WOMEN’S VOLLEYBALL REACHES RARIFIED HEIGHTS OF THE NCAA FINAL FOUR
On an evening in late August, more than 400 USD scholar-athletes gathered in Founders Chapel to celebrate The Blessing of the Toreros. The annual event is held on the night before the first day of school to commemorate a new year for USD athletics.
Sitting in the front three rows on the left side of the chapel was USD’s women’s volleyball team, which that weekend had traveled to College Station, Texas, and returned home with a 3-0 record, including an upset of sixth-ranked Pitt.
“I told the scholar-athletes they had sitting with them — in front, in those first three rows — a role model of what every team should aspire to be,” recalls Executive Director of Athletics Bill McGillis.
The 18 players on that team, head coach Jennifer Petrie and the Founders Chapel audience could not have known it at the time, but Women’s Volleyball had taken the initial steps of
what would be a stunning season.
Some 344 Division I universities compete in women’s volleyball. Three and half months after The Blessing of the Toreros, USD was one of only four teams remaining in the NCAA Tournament.
Although USD would fall to eventual champion Texas at the Final Four semifinals in Omaha, Nebraska, what the Toreros achieved along that path was historic.
On the podium after the loss to Texas, Petrie said, “I could not be more proud of these girls and what they have done for our program and the university, for the city of San Diego, for each other and for the staff.”
Moments later, fifth-year senior and outside hitter Katie Lukes added, “It’s definitely been a dream.”
To understand why what Petrie and her band of 18 players accomplished was incredible, one needs some perspective. The USD volleyball team is the most successful athletic program on campus, and Petrie is the most successful coach of any college team in San Diego.
The Toreros have been ranked in the American Volleyball Coaches Association top 25 at some point in each of the past 25 seasons. Petrie just completed her 24th season as USD’s head coach. The Toreros have advanced to the NCAA Tournament in 22 of those seasons.
But for all the program’s success, it seemingly had a ceiling, never advancing past the Sweet 16.
Then along came the 2022 team, which shattered that ceiling.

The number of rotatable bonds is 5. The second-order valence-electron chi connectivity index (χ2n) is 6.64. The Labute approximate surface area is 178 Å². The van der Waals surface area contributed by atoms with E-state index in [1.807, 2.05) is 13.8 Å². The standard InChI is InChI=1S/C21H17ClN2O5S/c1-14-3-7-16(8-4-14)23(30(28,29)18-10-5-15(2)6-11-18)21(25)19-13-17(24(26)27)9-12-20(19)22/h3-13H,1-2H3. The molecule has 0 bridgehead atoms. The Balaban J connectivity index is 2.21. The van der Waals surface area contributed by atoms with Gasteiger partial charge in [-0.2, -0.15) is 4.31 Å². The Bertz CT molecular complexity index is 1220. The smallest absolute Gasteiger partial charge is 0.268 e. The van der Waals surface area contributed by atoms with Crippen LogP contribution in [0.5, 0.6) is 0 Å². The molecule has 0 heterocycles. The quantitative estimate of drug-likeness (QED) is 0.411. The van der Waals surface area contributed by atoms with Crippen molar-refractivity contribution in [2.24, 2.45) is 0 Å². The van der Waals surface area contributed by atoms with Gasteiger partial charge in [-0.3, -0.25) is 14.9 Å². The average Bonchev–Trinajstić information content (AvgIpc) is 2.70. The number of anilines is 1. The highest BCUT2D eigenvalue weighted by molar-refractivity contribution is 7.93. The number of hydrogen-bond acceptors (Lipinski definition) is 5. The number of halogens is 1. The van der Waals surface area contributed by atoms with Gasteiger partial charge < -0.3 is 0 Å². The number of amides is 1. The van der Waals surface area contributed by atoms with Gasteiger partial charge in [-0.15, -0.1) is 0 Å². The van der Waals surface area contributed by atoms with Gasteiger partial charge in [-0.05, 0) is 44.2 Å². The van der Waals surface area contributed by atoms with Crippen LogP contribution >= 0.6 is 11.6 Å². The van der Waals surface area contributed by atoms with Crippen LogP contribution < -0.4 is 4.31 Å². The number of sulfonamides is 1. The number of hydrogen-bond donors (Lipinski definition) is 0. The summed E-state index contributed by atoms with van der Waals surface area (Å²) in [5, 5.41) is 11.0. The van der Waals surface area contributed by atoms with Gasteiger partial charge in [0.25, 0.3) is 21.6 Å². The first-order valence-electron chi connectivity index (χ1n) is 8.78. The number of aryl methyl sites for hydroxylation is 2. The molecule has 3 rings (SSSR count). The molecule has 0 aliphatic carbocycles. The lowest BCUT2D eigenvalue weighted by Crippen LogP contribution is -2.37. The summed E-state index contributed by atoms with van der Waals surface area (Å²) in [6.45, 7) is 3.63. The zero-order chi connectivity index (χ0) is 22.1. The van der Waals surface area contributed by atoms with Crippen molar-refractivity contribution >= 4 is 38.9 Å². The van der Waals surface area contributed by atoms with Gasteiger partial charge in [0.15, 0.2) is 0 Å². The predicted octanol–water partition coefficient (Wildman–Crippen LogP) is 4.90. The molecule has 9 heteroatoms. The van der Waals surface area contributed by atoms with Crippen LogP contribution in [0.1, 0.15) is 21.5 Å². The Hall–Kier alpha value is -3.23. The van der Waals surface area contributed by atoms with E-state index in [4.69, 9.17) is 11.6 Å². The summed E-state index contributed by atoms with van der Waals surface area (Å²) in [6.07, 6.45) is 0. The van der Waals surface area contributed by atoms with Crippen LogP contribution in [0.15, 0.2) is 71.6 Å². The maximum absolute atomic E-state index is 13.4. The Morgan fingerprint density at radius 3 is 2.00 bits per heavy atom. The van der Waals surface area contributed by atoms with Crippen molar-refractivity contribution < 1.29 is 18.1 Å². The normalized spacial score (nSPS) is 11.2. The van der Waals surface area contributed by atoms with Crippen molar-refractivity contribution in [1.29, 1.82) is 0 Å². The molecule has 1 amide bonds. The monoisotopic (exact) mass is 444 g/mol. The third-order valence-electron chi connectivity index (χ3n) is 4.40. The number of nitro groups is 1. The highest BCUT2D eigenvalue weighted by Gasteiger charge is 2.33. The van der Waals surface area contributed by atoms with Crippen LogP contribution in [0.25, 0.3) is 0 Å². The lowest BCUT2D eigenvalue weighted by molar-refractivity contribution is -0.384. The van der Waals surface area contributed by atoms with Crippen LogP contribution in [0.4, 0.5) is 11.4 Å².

The Toreros advanced to the Final Four for the first time. USD finished 31-2, the only losses coming to Texas and Louisville, the NCAA championship finalists. The Toreros ran off 28 straight wins before falling to the Longhorns.
Three players — setter Gabby Blossom (first team), opposite Grace Frohling (second team) and Lukes (third team) — earned All-American honors, the first time USD had three players earn that status in the same year.
Petrie was named the national coach of the year, another USD first.
In a moving acceptance speech, Petrie thanked her parents and let the audience know that her father had passed away in September.
“It’s been a very hard season in that regard,” she said. “But they pushed me to be the very best that I would be, with support, love and grace.”
The team adopted two mantras. One was “18 strong,” meaning every player was equally responsible for the team’s success. And the one that became a rallying cry: “Why not us?”
At the Final Four, nearly 250 fans showed up to cheer on the Toreros, almost all of them decked out in Torero Blue T-shirts and sweatshirts with “Why not us?” emblazoned across the front.
Part of what made the 2022 season so special is that it required a melding of talent. Six starters returned from the 2021 team that finished 20-8, losing to Rice in the first round of the NCAA tournament.
Petrie brought in two key graduate transfers, Blossom and outside hitter Breana Edwards. Blossom, who played four years at Penn State, was what Petrie called “the X factor,” a talented athlete who could deliver accurate sets from anywhere on the court.
Blossom became a leader and there was no jealousy among the players who had been on the roster for years.
“I think the transition went well because we knew that we needed her,” said Frohling.
From the University of Indiana, the 6’3” Edwards brought a thunderous kill shot so powerful it made a distinct sound.
“Like a sonic boom,” said Petrie.
“I’m surprised our gym doesn’t have dents in the floor,” joked middle blocker Leyla Blackwell.
And it was a team that played with unabashed joy. In the regional final match against Stanford, on the Cardinal’s home floor, USD rallied from down two sets to one, trailing 23-22 in the fourth set to eventually win in five sets.
When a Stanford block fell out of bounds, clinching the USD win that catapulted the Toreros to the Final Four, players on the bench mobbed those on the floor. The last to emerge from the dogpile was Lukes, tears streaming down her face.
“The grit our team showed that was surreal,” said Lukes.
Five days later, the Toreros lost to Texas and the dream season was over. But not the memories.
“I’m just really, really proud,” Lukes said, minutes after the season ended. “It’s something I’ll never forget.” — Don Norcross
Photo caption: USD Women’s Volleyball hitter Breana Edwards goes in for the kill.
Leave a Reply